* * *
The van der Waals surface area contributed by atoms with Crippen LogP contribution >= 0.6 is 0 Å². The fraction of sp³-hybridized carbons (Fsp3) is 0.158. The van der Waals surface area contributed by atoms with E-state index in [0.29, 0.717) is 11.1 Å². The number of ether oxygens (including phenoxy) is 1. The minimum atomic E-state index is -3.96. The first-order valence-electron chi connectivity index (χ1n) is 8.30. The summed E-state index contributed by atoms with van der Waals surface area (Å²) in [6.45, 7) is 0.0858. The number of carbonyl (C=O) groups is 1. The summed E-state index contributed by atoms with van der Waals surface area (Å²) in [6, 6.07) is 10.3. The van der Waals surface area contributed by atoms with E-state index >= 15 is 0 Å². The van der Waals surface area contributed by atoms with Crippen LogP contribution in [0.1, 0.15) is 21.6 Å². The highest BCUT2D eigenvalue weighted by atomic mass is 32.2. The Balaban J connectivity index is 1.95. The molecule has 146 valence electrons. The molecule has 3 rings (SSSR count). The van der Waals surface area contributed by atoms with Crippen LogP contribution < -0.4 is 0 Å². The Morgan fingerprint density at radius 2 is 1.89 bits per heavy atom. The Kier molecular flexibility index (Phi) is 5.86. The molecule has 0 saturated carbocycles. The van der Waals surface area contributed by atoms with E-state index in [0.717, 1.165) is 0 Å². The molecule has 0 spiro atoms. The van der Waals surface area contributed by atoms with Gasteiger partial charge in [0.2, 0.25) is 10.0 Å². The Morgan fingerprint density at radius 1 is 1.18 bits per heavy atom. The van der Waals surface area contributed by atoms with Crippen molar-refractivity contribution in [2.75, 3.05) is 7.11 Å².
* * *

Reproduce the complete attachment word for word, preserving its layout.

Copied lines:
The van der Waals surface area contributed by atoms with Crippen LogP contribution >= 0.6 is 0 Å². The fraction of sp³-hybridized carbons (Fsp3) is 0.158. The van der Waals surface area contributed by atoms with E-state index in [0.29, 0.717) is 11.1 Å². The number of ether oxygens (including phenoxy) is 1. The minimum atomic E-state index is -3.96. The first-order valence-electron chi connectivity index (χ1n) is 8.30. The summed E-state index contributed by atoms with van der Waals surface area (Å²) in [6.45, 7) is 0.0858. The number of carbonyl (C=O) groups is 1. The summed E-state index contributed by atoms with van der Waals surface area (Å²) in [6, 6.07) is 10.3. The van der Waals surface area contributed by atoms with E-state index >= 15 is 0 Å². The van der Waals surface area contributed by atoms with Crippen LogP contribution in [0.1, 0.15) is 21.6 Å². The highest BCUT2D eigenvalue weighted by atomic mass is 32.2. The Balaban J connectivity index is 1.95. The molecule has 146 valence electrons. The molecule has 3 rings (SSSR count). The van der Waals surface area contributed by atoms with Crippen LogP contribution < -0.4 is 0 Å². The Morgan fingerprint density at radius 2 is 1.89 bits per heavy atom. The Kier molecular flexibility index (Phi) is 5.86. The molecule has 0 saturated carbocycles. The van der Waals surface area contributed by atoms with E-state index in [0.717, 1.165) is 0 Å². The molecule has 0 spiro atoms. The van der Waals surface area contributed by atoms with Gasteiger partial charge in [0.2, 0.25) is 10.0 Å². The Morgan fingerprint density at radius 1 is 1.18 bits per heavy atom. The van der Waals surface area contributed by atoms with Crippen molar-refractivity contribution in [2.75, 3.05) is 7.11 Å².